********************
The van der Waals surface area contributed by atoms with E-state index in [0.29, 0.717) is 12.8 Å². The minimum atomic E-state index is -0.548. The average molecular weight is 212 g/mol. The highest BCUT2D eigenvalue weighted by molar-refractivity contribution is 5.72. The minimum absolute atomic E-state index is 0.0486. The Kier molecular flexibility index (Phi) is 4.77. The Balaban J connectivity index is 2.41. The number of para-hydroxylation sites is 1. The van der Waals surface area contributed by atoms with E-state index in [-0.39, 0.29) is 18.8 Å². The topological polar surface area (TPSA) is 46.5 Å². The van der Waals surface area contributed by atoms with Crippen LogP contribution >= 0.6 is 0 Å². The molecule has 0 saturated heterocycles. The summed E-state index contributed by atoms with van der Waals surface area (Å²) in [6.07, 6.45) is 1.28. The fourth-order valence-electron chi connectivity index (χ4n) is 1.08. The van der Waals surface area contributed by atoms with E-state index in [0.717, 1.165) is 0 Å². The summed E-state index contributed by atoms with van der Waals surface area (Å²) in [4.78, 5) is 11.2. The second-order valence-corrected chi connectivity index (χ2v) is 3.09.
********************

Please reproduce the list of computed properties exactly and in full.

The van der Waals surface area contributed by atoms with E-state index in [0.29, 0.717) is 12.8 Å². The minimum atomic E-state index is -0.548. The average molecular weight is 212 g/mol. The highest BCUT2D eigenvalue weighted by molar-refractivity contribution is 5.72. The minimum absolute atomic E-state index is 0.0486. The Kier molecular flexibility index (Phi) is 4.77. The Balaban J connectivity index is 2.41. The number of para-hydroxylation sites is 1. The van der Waals surface area contributed by atoms with E-state index in [-0.39, 0.29) is 18.8 Å². The topological polar surface area (TPSA) is 46.5 Å². The van der Waals surface area contributed by atoms with Crippen LogP contribution >= 0.6 is 0 Å². The molecule has 0 saturated heterocycles. The summed E-state index contributed by atoms with van der Waals surface area (Å²) in [6.07, 6.45) is 1.28. The fourth-order valence-electron chi connectivity index (χ4n) is 1.08. The van der Waals surface area contributed by atoms with E-state index in [0.717, 1.165) is 0 Å². The summed E-state index contributed by atoms with van der Waals surface area (Å²) in [4.78, 5) is 11.2. The second-order valence-corrected chi connectivity index (χ2v) is 3.09.